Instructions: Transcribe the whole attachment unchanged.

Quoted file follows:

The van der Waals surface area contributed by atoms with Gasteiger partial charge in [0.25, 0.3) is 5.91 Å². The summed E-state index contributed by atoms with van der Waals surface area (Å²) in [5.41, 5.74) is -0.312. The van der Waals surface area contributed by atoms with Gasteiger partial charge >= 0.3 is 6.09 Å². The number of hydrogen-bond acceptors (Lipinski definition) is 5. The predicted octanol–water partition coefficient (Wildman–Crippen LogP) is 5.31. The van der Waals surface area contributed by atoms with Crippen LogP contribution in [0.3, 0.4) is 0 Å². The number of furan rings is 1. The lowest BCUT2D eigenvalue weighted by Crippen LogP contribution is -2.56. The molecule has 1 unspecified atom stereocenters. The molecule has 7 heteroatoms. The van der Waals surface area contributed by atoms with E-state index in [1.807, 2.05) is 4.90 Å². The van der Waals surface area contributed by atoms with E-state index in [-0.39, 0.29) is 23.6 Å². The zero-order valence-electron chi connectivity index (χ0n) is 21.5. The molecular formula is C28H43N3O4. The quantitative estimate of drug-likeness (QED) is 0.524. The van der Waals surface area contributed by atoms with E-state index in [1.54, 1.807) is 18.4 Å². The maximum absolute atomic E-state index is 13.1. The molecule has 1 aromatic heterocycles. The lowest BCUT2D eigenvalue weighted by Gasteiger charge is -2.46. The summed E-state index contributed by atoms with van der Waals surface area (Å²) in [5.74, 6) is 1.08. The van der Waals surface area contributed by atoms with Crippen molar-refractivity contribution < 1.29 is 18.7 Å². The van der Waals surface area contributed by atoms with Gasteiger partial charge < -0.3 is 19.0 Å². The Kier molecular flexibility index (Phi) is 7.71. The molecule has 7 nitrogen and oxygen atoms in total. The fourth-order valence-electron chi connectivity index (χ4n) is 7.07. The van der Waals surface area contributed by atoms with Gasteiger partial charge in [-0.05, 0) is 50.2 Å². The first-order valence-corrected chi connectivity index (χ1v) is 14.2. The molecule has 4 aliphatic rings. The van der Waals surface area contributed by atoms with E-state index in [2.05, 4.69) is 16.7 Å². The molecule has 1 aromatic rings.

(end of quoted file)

The van der Waals surface area contributed by atoms with Gasteiger partial charge in [0.25, 0.3) is 5.91 Å². The summed E-state index contributed by atoms with van der Waals surface area (Å²) in [5.41, 5.74) is -0.312. The van der Waals surface area contributed by atoms with Gasteiger partial charge >= 0.3 is 6.09 Å². The number of hydrogen-bond acceptors (Lipinski definition) is 5. The predicted octanol–water partition coefficient (Wildman–Crippen LogP) is 5.31. The van der Waals surface area contributed by atoms with Crippen LogP contribution in [0.3, 0.4) is 0 Å². The number of furan rings is 1. The lowest BCUT2D eigenvalue weighted by Crippen LogP contribution is -2.56. The molecule has 1 unspecified atom stereocenters. The molecule has 7 heteroatoms. The van der Waals surface area contributed by atoms with E-state index in [1.807, 2.05) is 4.90 Å². The van der Waals surface area contributed by atoms with E-state index in [-0.39, 0.29) is 23.6 Å². The zero-order valence-electron chi connectivity index (χ0n) is 21.5. The molecular formula is C28H43N3O4. The quantitative estimate of drug-likeness (QED) is 0.524. The van der Waals surface area contributed by atoms with E-state index in [1.54, 1.807) is 18.4 Å². The maximum absolute atomic E-state index is 13.1. The molecule has 1 aromatic heterocycles. The lowest BCUT2D eigenvalue weighted by Gasteiger charge is -2.46. The summed E-state index contributed by atoms with van der Waals surface area (Å²) in [5.74, 6) is 1.08. The van der Waals surface area contributed by atoms with Crippen molar-refractivity contribution < 1.29 is 18.7 Å². The van der Waals surface area contributed by atoms with Gasteiger partial charge < -0.3 is 19.0 Å². The Kier molecular flexibility index (Phi) is 7.71. The molecule has 7 nitrogen and oxygen atoms in total. The fourth-order valence-electron chi connectivity index (χ4n) is 7.07. The van der Waals surface area contributed by atoms with Gasteiger partial charge in [-0.05, 0) is 50.2 Å². The first-order valence-corrected chi connectivity index (χ1v) is 14.2. The molecule has 4 aliphatic rings. The van der Waals surface area contributed by atoms with E-state index in [2.05, 4.69) is 16.7 Å². The molecule has 1 aromatic rings.